Body Washes Are a Common Cause of Skin Allergy
There has been a recent push towards making more eco-friendly decisions when purchasing any number of products–from foods to paper products to skincare. What many consumers may not know, however, is that not all eco-friendly personal care products are great for their skin, especially many body washes and shampoos that are currently on the shelves and marketed as “better” choices for both your skin and the environment. In fact, alkyl glucosides, ingredients commonly found in these types of products, have been named the 2017 allergen of the year by the American Contact Dermatitis Society (Dermatology News).
What Are Alkyl Glucosides?
Alkyl glucosides are a popular type of surfactant derived from natural sources, which is why they’ve gained such a large spotlight in recent years as being “eco-friendly.” Just some of the natural sources of alkyl glucosides include coconut oil, palm oil, rapeseed oil, corn, wheat starch, and potatoes (Dermatology News). You can find these ingredients in a large variety of skincare and personal care products, such as shampoos, body washes, liquid cleansers, moisturizers, sunscreens, and deodorants.
The problem with using products that contain alkyl glucosides, however, is that although they are derived from natural sources, these ingredients are now understood to be common sources of skin irritation and allergic reactions.
Why “Eco-Friendly” Does Not Always Mean “Better”
While making eco-friendly choices certainly has its merits, choosing a product to use on your skin based purely on this type of labeling is not always the best decision. Unfortunately, many ingredients meet the criteria of the labeling, but may not be suitable for people with sensitive skin types.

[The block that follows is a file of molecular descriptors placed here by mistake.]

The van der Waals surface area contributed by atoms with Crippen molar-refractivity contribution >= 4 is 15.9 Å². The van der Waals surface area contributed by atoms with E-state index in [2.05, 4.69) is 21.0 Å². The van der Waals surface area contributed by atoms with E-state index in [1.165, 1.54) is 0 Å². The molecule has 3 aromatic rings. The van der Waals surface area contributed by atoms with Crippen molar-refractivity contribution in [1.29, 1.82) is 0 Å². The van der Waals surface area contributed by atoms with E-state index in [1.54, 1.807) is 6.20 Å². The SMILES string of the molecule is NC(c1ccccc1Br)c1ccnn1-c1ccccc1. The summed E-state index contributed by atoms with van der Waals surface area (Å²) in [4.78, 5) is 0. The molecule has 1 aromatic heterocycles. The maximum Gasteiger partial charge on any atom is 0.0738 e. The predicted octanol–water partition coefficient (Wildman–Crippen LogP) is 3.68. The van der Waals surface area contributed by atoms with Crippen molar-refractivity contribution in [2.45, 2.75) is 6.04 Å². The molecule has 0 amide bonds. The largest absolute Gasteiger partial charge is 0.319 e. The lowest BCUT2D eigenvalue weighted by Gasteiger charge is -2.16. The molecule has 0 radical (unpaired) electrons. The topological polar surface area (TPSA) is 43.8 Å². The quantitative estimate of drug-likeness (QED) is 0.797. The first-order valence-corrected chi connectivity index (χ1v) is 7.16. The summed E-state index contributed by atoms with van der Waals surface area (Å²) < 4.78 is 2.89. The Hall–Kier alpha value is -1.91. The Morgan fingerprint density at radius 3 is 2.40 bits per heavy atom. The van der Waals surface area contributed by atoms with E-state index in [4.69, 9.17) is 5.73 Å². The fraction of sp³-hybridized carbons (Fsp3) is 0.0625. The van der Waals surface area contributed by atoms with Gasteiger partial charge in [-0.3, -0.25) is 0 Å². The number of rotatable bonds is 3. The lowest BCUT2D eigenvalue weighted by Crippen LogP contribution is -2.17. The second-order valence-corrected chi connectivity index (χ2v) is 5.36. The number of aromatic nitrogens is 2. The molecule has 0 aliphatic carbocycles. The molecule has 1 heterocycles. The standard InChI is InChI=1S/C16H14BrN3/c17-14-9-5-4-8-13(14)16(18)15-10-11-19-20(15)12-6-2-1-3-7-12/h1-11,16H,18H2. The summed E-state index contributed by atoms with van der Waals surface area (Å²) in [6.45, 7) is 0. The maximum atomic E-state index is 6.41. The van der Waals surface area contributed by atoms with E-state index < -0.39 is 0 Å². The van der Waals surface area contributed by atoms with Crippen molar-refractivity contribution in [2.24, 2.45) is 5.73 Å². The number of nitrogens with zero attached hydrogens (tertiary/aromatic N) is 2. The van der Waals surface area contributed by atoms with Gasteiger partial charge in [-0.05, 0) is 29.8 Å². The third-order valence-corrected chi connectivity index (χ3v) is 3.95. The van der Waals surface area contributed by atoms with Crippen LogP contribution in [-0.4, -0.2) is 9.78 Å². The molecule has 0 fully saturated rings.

A 2014 paper published in Contact Dermatology explains that although alkyl glucosides were not expected to lead to skin sensitivities and other negative reactions, testing has shown that they are, in fact, common causes of allergic contact dermatitis for many people. Some of the top products that triggered negative skin reactions due to their alkyl glucoside content were skin cleansers, shampoos, sunscreen, and deodorant.
Even more recently, a 2017 study published in Dermatitis has reported similar findings. Interestingly, this study also found that the rate of allergic contact dermatitis from alkyl glucosides has been on a steady increase since the clinical trials for this paper started back in 2009. As a result, dermatologists are seeing an increasing number of patients come into their offices for patch testing to determine if alkyl glucosides could be to blame for their red, itchy, scaly skin. In this study, the products that caused the largest number of reactions were leave-on moisturizers and hand creams (Dermatology News).
Does This Mean I Shouldn’t Use Products that Contain Alkyl Glucosides?
Unlike some other ingredients currently in use, alkyl glucosides aren’t necessarily “bad” ingredients to use on your skin. With that in mind, certain skin types may do best steering clear of these ingredients. For example, dry skin types should generally avoid foaming cleansers and washes, including those that use both chemical and natural foaming ingredients like alkyl glucosides.
Additionally, if your skin tends to be very sensitive, or if you notice an allergic reaction manifested as redness, itching, and scaling, you may want to take a closer look at your products to see if they contain alkyl glucosides. If so, it is a good idea to schedule a visit with your dermatologist for a patch test to determine the cause of your specific allergy.
Your dermatologist should also be able to help you choose a more appropriate body wash and other skincare products that won’t irritate or dry out your skin, based on the result of your patch test.
If you’d like to learn more about finding the best products for your unique skin type, take a look at our blog outlining the 16 Baumann Skin Types, or share your questions with us on our Facebook page!